Surprising Tenant Rights You May Not Know About

concerned couple in a professional office

When you’re living in a rental, you may not be fully aware of your rights as a tenant. It’s important to understand your rights—or lack thereof—to make the best of your rental experience. And if you're a landlord, it's better to know what rights your tenants are entitled to, so you don't get stuck addressing a surprise request.

Complaints Can’t Go Unaddressed

When it comes to crucial items being broken or a condition that makes the unit uninhabitable, a landlord has an obligation to respond in a timely manner and to fix the issues at hand. During that time, the laws of many places state that landlords can't collect rent until the issues are fixed. If you experience a major issue in your rental, document your communication with your landlord (or your tenant) so you have the backup you need if things get complicated in this process.

Keep in mind that renters do have some responsibility as far as keeping their rental in order is concerned. Tenants are responsible for keeping any unit clean and sanitary, safely operating appliances, disposing of trash as needed, not causing any damage to the unit or building, and repairing any damage caused by them, their guests, or any pet.

broken AC unit

Notice of Entry

Landlord should give notice well ahead of time if they plan to enter a unit. In fact, besides an emergency situation, landlords should give a full 24-hours notice before they enter a unit. Their entry could be for myriad reasons—a tour, letting a repairman in, or an inspection. Regardless, that notice is a requirement by law. This law is referred to as the right of “quiet enjoyment,” meaning renters have the right to reasonable freedom without intrusion—or at least notice of intrusion—from their landlord.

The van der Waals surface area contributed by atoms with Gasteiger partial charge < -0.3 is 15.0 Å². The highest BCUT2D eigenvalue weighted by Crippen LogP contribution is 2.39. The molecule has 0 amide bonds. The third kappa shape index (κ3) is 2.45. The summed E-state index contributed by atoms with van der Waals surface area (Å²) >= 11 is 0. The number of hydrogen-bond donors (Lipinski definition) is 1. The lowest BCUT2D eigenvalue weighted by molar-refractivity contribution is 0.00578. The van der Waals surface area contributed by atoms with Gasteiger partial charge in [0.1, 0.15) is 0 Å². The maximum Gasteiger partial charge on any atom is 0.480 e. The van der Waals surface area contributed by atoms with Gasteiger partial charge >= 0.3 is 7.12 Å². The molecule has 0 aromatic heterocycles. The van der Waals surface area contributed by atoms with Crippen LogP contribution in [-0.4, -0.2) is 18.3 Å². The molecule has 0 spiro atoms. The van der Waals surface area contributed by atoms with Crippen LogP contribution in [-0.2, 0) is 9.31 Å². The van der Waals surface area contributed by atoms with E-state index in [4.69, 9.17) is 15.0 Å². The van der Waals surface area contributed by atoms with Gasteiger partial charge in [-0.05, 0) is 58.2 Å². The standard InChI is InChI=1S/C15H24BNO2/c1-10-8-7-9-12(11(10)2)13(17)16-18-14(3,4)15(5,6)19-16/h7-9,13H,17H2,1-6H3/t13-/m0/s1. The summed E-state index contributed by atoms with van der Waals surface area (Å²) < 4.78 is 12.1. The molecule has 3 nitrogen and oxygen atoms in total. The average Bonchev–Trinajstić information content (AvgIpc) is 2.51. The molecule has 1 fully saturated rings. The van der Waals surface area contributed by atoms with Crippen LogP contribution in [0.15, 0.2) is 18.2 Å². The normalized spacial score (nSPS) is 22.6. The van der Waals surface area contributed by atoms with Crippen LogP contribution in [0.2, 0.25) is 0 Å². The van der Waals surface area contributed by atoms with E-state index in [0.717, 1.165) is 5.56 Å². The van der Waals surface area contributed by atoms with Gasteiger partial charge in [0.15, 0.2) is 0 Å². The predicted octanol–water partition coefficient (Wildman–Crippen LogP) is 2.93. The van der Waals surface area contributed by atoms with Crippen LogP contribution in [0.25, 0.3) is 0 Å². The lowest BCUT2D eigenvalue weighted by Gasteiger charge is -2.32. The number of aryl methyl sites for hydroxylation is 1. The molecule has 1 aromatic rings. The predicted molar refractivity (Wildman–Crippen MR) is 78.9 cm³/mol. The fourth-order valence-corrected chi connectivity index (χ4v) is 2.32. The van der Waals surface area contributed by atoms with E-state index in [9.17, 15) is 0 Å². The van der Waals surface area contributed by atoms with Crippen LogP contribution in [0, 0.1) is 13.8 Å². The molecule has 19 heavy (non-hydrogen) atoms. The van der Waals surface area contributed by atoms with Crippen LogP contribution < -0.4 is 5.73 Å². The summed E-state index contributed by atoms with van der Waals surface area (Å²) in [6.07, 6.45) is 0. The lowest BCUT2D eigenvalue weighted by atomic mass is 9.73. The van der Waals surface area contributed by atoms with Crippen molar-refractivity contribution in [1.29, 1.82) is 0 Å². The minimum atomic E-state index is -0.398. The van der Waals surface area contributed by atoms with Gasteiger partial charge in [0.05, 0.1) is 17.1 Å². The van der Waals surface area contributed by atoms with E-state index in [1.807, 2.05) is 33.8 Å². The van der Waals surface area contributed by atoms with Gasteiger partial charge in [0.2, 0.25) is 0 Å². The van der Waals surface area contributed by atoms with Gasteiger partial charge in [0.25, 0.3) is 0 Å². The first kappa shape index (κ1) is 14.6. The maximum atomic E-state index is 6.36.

notice of rent increase with calculator

Security Deposit Return

Renter rights continue even after a tenant moves out of a rental. These rights can pertain to the security deposit most tenants are required to put down prior to moving in. Unless there's been damage done to the unit during a tenant’s time there, a tenant is entitled to a returned security deposit after moving out. Most states have a deadline for how long a landlord has to issue the refund. For instance, California law dictates that a landlord has 21 days to refund a security deposit. In California, a security deposit also accrues interest, even in units that do not fall under rent control.

Virginia, North Carolina, North Dakota, Ohio, and Pennsylvania all give the landlord 30 days. This is something you should work out with your landlord before you move out. Again, documentation is a good idea for legal clarity. Landlords should state when they will refund a deposit, along with the amount.

Right to Rent

Most landlords conduct background and credit checks on their potential renters before approving them to move into a rental. While landlords have the right to reject any applicant for most criminal convictions, turning someone away due to a previous drug use conviction is usually unlawful. However, a landlord can reject an applicant who has been convicted of manufacturing or selling drugs. They can also reject someone who is currently using illegal drugs.

Ways Tenants Violate Rights

There are also ways that tenants commonly unknowingly violate their rights in rentals.

eviction notice on battered doors

Taking Long Trips

If you’re going on a long vacation, you’ll want to clue your landlord in on this fact. In some states, you may even be obligated to do so as per your lease. This is because landlords may want to check on the unit while you’re gone to ensure no large issues have come up (such as a burst pipe or bug infestation). Clue your landlord in on trips lasting two weeks or more to be safe.

Having a Waterbed

Having water filled furniture items, like a waterbed, is a lease violation in many cases. This is because these pose a continuous risk of damage to your rental.

Overcrowding Your Space

Even if you pay your rent on time every month, that doesn’t mean that you can have as many people as you want living in your apartment. Many leases and states have occupancy limits that dictate a certain capacity. This is definitely something to know before you ask another roommate to move in.

Understanding your rights and lack thereof as a renter makes it easier to make the most of your rental and to really make it your own!